http://www.senate.gov/legislative/LIS/roll_call_lists/roll_call_vote_cfm.cfm?congress=113&session=1&vote=00100

8. Feinstein Gun Ban. With 60 votes needed for passage, the Feinstein gun ban fell far short -- by a vote of 40-60 on April 17, 2013.  The Dianne Feintstein provision would have covered shotguns, rifles and handguns that millions of Americans legally own. GOA scored a NAY vote against the Feinstein amendment to S. 649 as a pro-gun vote.

http://www.senate.gov/legislative/LIS/roll_call_lists/roll_call_vote_cfm.cfm?congress=113&session=1&vote=00101

9. Burr protection for veterans. With 60 votes needed for passage, the Burr amendment failed by a vote of 56-44 on April 17, 2013.  The Richard Burr amendment would have protected future veterans from losing their gun rights for ailments such as PTSD and could have possibly restored the gun rights of 165,000 veterans -- who are currently barred -- by requiring that no veteran can lose his gun rights because of a psychiatrist’s diagnosis.  GOA scored a YEA vote in favor of the Burr amendment to S. 649 as a pro-gun vote.

http://www.senate.gov/legislative/LIS/roll_call_lists/roll_call_vote_cfm.cfm?congress=113&session=1&vote=00102

10. Magazine limitation. With 60 votes needed for passage, the Lautenberg magazine ban fell far short -- by a vote of 46-54 on April 17, 2013.  The Frank Lautenberg amendment would have capped all future magazines owned by the public at ten rounds -- and its language was so slipshod that it might have outlawed other magazines as well.  GOA scored a NAY vote against the Lautenberg amendment to S. 649 as a pro-gun vote.

http://www.senate.gov/legislative/LIS/roll_call_lists/roll_call_vote_cfm.cfm?congress=113&session=1&vote=00103

11. Protecting gun owners’ privacy. The Senate passed the Barrasso amendment by a vote of 67-30 on April 18, 2013.  The John Barrasso language would cut off funds to states that release gun owners’ names.  GOA scored a YEA vote in favor of the Barrasso amendment to S. 649 as a pro-gun vote.

http://www.senate.gov/legislative/LIS/roll_call_lists/roll_call_vote_cfm.cfm?congress=113&session=1&vote=00104

12. Anti-gun Amnesty. On June 27, 2013, the Senate voted 68-32 in favor of the immigration bill (S. 744).  The amnesty provisions of the bill would add up to a net 8.4 million anti-gun voters over the next 13 years or so -- and could eventually make comprehensive gun control and confiscation inevitable.  Moreover, the bill moves us down the road toward a de facto National ID card, something which GOA has long opposed because of the danger that such data collection poses to gun owners’ privacy.  Finally, the bill would undercut the ability of gun rights activists to fight universal background checks and gun registries.  (By requiring Americans to get the government's permission to get a job, the bill helps instill a “permission” mindset that greases the skids for additional background check requirements.) GOA scored a NAY vote against the bill as a pro-gun vote.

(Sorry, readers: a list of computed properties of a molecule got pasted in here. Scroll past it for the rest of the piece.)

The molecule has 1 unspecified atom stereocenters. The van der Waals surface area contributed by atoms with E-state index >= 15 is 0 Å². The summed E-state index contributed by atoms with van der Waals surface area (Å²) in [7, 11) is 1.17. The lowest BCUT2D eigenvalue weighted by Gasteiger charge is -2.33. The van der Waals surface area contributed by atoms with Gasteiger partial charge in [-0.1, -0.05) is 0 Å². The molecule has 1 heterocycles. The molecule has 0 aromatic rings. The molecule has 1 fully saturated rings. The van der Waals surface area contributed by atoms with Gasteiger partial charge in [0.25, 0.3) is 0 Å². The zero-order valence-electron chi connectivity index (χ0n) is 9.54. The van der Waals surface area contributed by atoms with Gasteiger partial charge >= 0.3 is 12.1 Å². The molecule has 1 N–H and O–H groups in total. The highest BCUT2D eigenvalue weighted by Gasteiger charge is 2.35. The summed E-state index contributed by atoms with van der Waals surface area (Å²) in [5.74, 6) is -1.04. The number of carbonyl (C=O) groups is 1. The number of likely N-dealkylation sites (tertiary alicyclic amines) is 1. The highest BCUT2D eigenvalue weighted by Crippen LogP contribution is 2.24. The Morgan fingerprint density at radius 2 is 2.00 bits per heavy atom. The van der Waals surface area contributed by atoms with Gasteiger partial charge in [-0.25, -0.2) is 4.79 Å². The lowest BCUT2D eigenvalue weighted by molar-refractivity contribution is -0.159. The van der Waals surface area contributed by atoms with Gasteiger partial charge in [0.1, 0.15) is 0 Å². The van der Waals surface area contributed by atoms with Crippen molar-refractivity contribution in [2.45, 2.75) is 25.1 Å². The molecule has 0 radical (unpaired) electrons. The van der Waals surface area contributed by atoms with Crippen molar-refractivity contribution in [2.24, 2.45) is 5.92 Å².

http://www.senate.gov/legislative/LIS/roll_call_lists/roll_call_vote_cfm.cfm?congress=113&session=1&vote=00168

13. Filibuster of ATF Director. On July 31, 2013, the Senate voted (60-40) to end a filibuster of Obama’s choice for ATF Director.  B. Todd Jones had served as the acting director of the ATF for almost two years, and yet he'd refused to clean up the rampant corruption at ATF or to discipline any of the agents who helped orchestrate Operation Fast & Furious.  The filibuster was the best opportunity to defeat the Jones nomination -- given that 60 votes were needed to move the nomination for a final vote.  A NAY vote against cloture on the B. Todd Jones nomination is a vote to continue the filibuster, and is rated as a pro-gun vote.

http://www.senate.gov/legislative/LIS/roll_call_lists/roll_call_vote_cfm.cfm?congress=113&session=1&vote=00196

14. Confirmation of ATF Director. On July 31, 2013, the Senate confirmed Obama’s choice for ATF Director by a 53-42 vote.  B. Todd Jones had served as the acting director of the ATF for almost two years, and yet he'd refused to clean up the rampant corruption at ATF or to discipline any of the agents who helped orchestrate Operation Fast & Furious.  A NAY vote against the B. Todd Jones nomination is rated as a pro-gun vote.

http://www.senate.gov/legislative/LIS/roll_call_lists/roll_call_vote_cfm.cfm?congress=113&session=1&vote=00197